Scientists develop lightweight fibers with strength and toughness

When it comes to man-made fibers, they can usually be strong or tough, but not both,media reported. However, a new material developed by scientists at the University of Bayreuth in Germany is said to have both properties.

Scientists develop lightweight fibers with strength and toughness

In short, strength is the ability to withstand without permanent deformation, while toughness is the ability to withstand without breaking. It is reported that the new fiber not only combines both characteristics, but is also very lightweight and fully recyclable.

Each fiber is about the width of a hair and consists of up to 4,000 smaller fibers made of an industrial polymer called polyacrytril. These smaller fibers, called primary fibers, are produced through an electro-spinning process. They are bonded together vertically using a small amount of polyglycol bi-stackn nitride.

Scientists develop lightweight fibers with strength and toughness

The result is that a single fiber consists of many connected raw fibers. Stretch and heat the fiber, then cool it for a few hours – still stretched. The finished product is said to have a similar quality to spider silk. A short fiber (less than a fruit fly) can be used to repeatedly lift a substance of 30 grams of weight without breaking or permanently stretching. Now researchers hope that once the technology is further developed, “multi-fiber polyacryl fibers” can be used in textile, aerospace or pharmaceutical applications.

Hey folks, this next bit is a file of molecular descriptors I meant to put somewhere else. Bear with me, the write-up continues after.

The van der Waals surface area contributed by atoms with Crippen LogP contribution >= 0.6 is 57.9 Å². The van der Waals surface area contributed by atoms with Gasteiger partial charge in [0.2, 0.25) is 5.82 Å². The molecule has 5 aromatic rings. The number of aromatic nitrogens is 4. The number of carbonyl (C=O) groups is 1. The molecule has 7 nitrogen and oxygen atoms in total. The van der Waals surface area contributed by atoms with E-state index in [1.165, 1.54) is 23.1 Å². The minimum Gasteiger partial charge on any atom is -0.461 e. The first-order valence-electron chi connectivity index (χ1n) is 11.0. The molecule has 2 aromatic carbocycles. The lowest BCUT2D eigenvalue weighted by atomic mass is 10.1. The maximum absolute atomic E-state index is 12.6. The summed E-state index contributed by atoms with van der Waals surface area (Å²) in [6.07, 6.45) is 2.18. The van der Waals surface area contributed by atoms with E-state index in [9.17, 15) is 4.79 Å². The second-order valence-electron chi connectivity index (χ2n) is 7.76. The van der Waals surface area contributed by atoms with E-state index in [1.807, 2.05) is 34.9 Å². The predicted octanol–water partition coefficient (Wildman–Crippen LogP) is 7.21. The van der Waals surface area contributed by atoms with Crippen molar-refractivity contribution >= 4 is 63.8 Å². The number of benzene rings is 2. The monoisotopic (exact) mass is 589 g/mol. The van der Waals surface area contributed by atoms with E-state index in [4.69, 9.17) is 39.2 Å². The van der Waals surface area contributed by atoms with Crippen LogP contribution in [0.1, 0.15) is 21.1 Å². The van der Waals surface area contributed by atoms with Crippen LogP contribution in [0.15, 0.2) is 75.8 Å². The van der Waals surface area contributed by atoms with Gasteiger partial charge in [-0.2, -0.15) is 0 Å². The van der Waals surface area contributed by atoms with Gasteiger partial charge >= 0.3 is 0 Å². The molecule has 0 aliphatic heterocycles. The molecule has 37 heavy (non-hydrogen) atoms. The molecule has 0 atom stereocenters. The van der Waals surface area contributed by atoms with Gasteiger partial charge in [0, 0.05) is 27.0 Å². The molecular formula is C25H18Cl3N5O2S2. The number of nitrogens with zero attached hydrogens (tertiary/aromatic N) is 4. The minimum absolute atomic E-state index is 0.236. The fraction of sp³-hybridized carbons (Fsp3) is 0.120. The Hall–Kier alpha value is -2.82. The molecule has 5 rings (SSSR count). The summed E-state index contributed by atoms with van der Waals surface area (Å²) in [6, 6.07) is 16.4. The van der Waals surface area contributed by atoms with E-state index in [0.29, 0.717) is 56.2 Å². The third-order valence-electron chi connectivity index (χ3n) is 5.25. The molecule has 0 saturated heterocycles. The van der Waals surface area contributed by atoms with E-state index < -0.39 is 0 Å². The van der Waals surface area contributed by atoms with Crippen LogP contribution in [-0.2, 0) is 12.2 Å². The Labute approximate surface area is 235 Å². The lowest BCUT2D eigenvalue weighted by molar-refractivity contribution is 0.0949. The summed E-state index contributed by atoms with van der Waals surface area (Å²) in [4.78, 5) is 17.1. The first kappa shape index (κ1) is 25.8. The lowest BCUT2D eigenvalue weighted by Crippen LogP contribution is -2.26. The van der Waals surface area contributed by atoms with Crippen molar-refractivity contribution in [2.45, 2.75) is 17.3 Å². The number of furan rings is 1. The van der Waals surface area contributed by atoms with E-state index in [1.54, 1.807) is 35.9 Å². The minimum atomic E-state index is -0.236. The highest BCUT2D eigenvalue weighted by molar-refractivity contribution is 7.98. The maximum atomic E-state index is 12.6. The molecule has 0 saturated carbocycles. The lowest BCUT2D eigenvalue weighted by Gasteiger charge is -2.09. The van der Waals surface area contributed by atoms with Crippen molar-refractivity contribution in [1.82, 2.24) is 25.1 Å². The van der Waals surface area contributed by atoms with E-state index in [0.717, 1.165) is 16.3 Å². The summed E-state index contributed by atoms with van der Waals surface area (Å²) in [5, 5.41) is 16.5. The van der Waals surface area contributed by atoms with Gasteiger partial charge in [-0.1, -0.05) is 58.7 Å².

Lead scientist Professor Andreas Greiner said: “We can confirm that our findings open the door to new, forward-looking materials. These are expected to be applied in industry in the near future. In polymer science, our fibers will be able to provide valuable services for further research and development of high-performance functional materials. “

Scientists develop lightweight fibers with strength and toughness

A paper on the study was recently published in the journal Science. Scientists from Martin Luther Hallewienberg University in Germany, The University of Technology at Aachen, the Ulrich Research Center, the Fraunhofer Institute of Materials and Systems Microstructures, Jiangxi Normal University in China and the Federal Institute of Technology zurich in Switzerland also participated in the study.

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